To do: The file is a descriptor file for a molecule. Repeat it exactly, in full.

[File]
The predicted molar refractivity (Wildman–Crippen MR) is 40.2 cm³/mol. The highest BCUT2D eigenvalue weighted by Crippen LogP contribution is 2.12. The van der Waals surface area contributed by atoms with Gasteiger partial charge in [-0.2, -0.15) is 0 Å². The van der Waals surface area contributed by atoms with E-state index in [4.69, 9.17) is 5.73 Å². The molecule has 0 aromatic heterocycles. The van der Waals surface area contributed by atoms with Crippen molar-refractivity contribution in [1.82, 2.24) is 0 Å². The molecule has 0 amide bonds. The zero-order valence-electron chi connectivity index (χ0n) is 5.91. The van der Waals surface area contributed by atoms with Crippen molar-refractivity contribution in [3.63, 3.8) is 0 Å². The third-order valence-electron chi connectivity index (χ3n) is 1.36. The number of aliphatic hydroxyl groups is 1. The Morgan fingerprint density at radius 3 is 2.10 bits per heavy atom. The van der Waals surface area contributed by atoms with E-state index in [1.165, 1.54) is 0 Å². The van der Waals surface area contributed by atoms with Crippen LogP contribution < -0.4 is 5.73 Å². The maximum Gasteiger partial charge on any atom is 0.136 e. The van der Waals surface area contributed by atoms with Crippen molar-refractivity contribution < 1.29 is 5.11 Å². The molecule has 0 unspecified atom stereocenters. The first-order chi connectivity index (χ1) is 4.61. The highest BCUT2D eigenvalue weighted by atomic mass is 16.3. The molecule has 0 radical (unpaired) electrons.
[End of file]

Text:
The predicted molar refractivity (Wildman–Crippen MR) is 40.2 cm³/mol. The highest BCUT2D eigenvalue weighted by Crippen LogP contribution is 2.12. The van der Waals surface area contributed by atoms with Gasteiger partial charge in [-0.2, -0.15) is 0 Å². The van der Waals surface area contributed by atoms with E-state index in [4.69, 9.17) is 5.73 Å². The molecule has 0 aromatic heterocycles. The van der Waals surface area contributed by atoms with Crippen molar-refractivity contribution in [1.82, 2.24) is 0 Å². The molecule has 0 amide bonds. The zero-order valence-electron chi connectivity index (χ0n) is 5.91. The van der Waals surface area contributed by atoms with Crippen molar-refractivity contribution in [3.63, 3.8) is 0 Å². The third-order valence-electron chi connectivity index (χ3n) is 1.36. The number of aliphatic hydroxyl groups is 1. The Morgan fingerprint density at radius 3 is 2.10 bits per heavy atom. The van der Waals surface area contributed by atoms with E-state index in [1.165, 1.54) is 0 Å². The van der Waals surface area contributed by atoms with Crippen LogP contribution < -0.4 is 5.73 Å². The maximum Gasteiger partial charge on any atom is 0.136 e. The van der Waals surface area contributed by atoms with Crippen molar-refractivity contribution < 1.29 is 5.11 Å². The molecule has 0 unspecified atom stereocenters. The first-order chi connectivity index (χ1) is 4.61. The highest BCUT2D eigenvalue weighted by atomic mass is 16.3. The molecule has 0 radical (unpaired) electrons.